Ystradfellte in the Brecon Beacons
Tour and Tourist Information Guide
Ystradfellte is a small village on the Afon Mellte in the Fforest Fawr area of the Brecon Beacons National Park. The village is a popular centre for tourists, many of whom walk in the hills or visit the waterfalls and caves of the river.
Ystradfellte is very much a dispersed agricultural community, with the focal point being the small village with church, pub and Post Office. Unfortunately the pub is only open at weekends; the Post Office is open from 10.00 - 12.00 on weekdays. The village takes its name from the river Mellte which runs close by. The church of St Mary's although Medieval in origin is believed to have been completely rebuilt in the 16th century. The church and churchyard contain some interesting grave memorials.
Waterfall Area - Ystradfellte
At the southern end of the western Beacons the Ystradfellte area with its lush wooded valleys in a classic limestone landscape is a total contrast to the barren mountains to the north. It is incredibly popular for walkers as there are many walks that take in the picturesque waterfalls common in this area.
A mile south of Ystradfellte the River Mellte disappears into the mouth of Porth-yr-Ogof, White Horse Cave. This cave has the largest cave entrance in Wales - it is nearly 20 metres wide and 3 metres high. Porth yr Ogof car park is manned most days and there is a car park charge of £3 per day. The cave entrance can be accessed just a few minutes walk from the car park, but it is a steep climb down the worn and uneven limestone so it might not be suitable for everyone. There are 3 kilometres of explored cave passages and it is a popular location for experienced cavers. It is recommended that the caves are explored with an experienced local caving guide or is tackled as a group activity through one of the local outdoor centres.
Caves: The area around Ystradfellte is renowned for its caves and karst scenery, making caving a popular activity.
Some of the more famous caves near the village include: Porth yr Ogof - the biggest cave entrance in Wales, through which the river Mellte flows, Little Neath River Cave and Ogof Ffynnon Ddu - the third-longest cave in the United Kingdom
Ogof Ffynnon Ddu (Welsh for Cave of the Black Spring; also known as OFD) is a cave located under a hillside in the area surrounding Penwyllt in the Upper Swansea Valley in South Wales. At 308 metres (1,010 ft) deep and 48 kilometres (30 mi) long, it is the deepest cave in the UK and the second longest in Wales.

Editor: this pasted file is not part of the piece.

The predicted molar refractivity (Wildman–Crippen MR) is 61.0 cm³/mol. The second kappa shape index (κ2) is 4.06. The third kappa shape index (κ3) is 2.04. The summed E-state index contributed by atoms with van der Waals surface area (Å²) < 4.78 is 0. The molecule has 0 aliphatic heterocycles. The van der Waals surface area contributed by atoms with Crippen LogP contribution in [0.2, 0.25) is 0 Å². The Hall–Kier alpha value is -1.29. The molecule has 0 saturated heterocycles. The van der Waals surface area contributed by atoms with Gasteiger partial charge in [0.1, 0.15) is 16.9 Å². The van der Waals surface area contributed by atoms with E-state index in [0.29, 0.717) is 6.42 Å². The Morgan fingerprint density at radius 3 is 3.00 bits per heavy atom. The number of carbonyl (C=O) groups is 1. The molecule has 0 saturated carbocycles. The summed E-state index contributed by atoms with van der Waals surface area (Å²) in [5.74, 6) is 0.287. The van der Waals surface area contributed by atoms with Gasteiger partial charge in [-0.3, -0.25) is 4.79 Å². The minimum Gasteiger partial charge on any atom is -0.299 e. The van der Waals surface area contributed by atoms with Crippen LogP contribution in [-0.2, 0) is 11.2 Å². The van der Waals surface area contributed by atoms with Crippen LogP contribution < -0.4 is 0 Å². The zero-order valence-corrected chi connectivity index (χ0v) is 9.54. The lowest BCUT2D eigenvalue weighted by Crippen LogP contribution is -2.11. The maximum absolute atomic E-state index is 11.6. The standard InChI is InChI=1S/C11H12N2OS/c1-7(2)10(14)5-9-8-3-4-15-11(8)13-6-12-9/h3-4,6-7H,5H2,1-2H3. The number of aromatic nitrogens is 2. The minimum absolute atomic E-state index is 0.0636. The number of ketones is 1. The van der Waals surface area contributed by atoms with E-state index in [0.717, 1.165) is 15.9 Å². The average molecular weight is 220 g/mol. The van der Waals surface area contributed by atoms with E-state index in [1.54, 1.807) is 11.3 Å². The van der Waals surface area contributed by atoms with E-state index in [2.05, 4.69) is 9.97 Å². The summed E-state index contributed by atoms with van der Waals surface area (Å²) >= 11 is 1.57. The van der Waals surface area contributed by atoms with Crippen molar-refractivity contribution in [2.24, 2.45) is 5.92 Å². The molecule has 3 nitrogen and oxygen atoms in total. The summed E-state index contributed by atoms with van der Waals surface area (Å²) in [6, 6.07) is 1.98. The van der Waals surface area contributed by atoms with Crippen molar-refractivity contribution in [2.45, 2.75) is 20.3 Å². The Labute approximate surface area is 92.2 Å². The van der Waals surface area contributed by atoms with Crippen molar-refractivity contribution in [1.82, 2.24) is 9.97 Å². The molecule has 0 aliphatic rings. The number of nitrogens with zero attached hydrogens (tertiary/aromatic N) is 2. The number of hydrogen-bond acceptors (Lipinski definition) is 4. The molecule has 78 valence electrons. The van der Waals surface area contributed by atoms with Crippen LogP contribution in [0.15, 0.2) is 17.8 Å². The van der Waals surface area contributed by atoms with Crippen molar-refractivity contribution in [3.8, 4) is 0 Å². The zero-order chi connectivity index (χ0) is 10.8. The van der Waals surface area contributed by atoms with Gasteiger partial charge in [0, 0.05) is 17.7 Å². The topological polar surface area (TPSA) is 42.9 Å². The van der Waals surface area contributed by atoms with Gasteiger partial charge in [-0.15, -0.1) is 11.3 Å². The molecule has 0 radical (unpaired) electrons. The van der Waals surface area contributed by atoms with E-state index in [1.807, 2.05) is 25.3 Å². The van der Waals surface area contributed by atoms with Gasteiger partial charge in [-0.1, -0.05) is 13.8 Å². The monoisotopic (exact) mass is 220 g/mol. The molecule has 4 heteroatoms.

Ogof Ffynnon Ddu was discovered in 1946 through digging by Peter Harvey and Ian Nixon, members of the newly formed South Wales Caving Club. Major extensions were discovered in 1967. The system is famous for its intricate maze-like structure and its impressive main stream passage. It forms the Ogof Ffynnon Ddu National Nature Reserve.
One of the largest cave systems in Britain, the caves and tunnels of Ogof Ffynnon Ddu weave a long and difficult path beneath the Tawe Valley. Deep underground there is an amazing collection of specialised wildlife, including cave shrimps and the pale blanched trout which haunts underground rivers. Deep cracks in the large expanse of moorland above provide habitats to a wealth of plant life, including the lily of the valley and wood anemone.
A popular attraction near the village is the Waterfalls Walk, a generally easy walk along the Afon Mellte.
The route passes two main falls on the river, Sgŵd Clun-gwyn and Sgŵd Isaf Clun-gwyn.
The climax of the walk is at Sgŵd yr Eira on the Afon Hepste where the footpath passes behind the waterfall.
The easier of the walks is the clearly signposted "Waterfall Walk" that takes you from the car park at Ystradfellte along the Afon Mellte. This leads you to two of the main falls, Sgŵd Clun-gwyn and Sgŵd Isaf Clun-gwyn passing Sgwd y Pannwr, a lower rocky fall, on the way. The walk's climax is the Sgwd Y Eira, Spout of Snow, that has a natural path behind the waterfall. For a different view of a waterfall you can walk along this path, but be careful as it can be slippy. Well worth the experience as you watch the curtain of water tumble over the rock above in front of you.
There are longer walks between Ystradfellte and Pontneddfechan that take in other falls such as Sgwd Gwladus, Lady Falls, on Afon Pyrddin and Horseshoe Falls and Sgwd Ddwli along the Afon Nedd Fechan.